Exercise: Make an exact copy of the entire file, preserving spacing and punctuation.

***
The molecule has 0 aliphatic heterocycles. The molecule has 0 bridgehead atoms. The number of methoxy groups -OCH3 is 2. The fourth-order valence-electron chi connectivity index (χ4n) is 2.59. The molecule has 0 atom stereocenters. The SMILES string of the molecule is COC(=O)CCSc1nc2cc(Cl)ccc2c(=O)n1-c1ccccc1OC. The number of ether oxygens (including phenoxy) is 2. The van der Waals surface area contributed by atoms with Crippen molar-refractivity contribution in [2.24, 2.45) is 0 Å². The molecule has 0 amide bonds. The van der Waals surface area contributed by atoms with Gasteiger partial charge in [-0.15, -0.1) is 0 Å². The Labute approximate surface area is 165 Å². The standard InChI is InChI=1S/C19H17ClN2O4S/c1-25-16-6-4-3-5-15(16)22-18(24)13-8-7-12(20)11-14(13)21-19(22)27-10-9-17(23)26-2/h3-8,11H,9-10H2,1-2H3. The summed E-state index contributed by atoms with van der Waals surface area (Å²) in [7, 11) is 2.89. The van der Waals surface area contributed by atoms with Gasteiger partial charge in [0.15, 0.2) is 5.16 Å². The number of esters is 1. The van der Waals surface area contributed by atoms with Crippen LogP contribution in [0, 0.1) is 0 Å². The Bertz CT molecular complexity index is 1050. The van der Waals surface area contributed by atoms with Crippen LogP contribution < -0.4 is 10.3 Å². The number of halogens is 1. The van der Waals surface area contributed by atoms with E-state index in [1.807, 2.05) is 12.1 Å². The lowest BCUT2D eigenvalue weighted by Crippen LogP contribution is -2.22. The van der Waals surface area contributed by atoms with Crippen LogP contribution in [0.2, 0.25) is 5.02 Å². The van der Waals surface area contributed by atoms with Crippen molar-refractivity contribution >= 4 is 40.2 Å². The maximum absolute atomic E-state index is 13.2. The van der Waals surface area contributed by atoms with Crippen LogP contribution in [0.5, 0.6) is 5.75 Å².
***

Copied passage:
The molecule has 0 aliphatic heterocycles. The molecule has 0 bridgehead atoms. The number of methoxy groups -OCH3 is 2. The fourth-order valence-electron chi connectivity index (χ4n) is 2.59. The molecule has 0 atom stereocenters. The SMILES string of the molecule is COC(=O)CCSc1nc2cc(Cl)ccc2c(=O)n1-c1ccccc1OC. The number of ether oxygens (including phenoxy) is 2. The van der Waals surface area contributed by atoms with Crippen molar-refractivity contribution in [2.24, 2.45) is 0 Å². The molecule has 0 amide bonds. The van der Waals surface area contributed by atoms with Gasteiger partial charge in [-0.15, -0.1) is 0 Å². The Labute approximate surface area is 165 Å². The standard InChI is InChI=1S/C19H17ClN2O4S/c1-25-16-6-4-3-5-15(16)22-18(24)13-8-7-12(20)11-14(13)21-19(22)27-10-9-17(23)26-2/h3-8,11H,9-10H2,1-2H3. The summed E-state index contributed by atoms with van der Waals surface area (Å²) in [7, 11) is 2.89. The van der Waals surface area contributed by atoms with Gasteiger partial charge in [0.15, 0.2) is 5.16 Å². The number of esters is 1. The van der Waals surface area contributed by atoms with Crippen LogP contribution in [0, 0.1) is 0 Å². The Bertz CT molecular complexity index is 1050. The van der Waals surface area contributed by atoms with Crippen LogP contribution < -0.4 is 10.3 Å². The number of halogens is 1. The van der Waals surface area contributed by atoms with E-state index in [1.807, 2.05) is 12.1 Å². The lowest BCUT2D eigenvalue weighted by Crippen LogP contribution is -2.22. The van der Waals surface area contributed by atoms with Crippen LogP contribution in [0.2, 0.25) is 5.02 Å². The van der Waals surface area contributed by atoms with Crippen molar-refractivity contribution >= 4 is 40.2 Å². The maximum absolute atomic E-state index is 13.2. The van der Waals surface area contributed by atoms with Crippen LogP contribution in [0.5, 0.6) is 5.75 Å².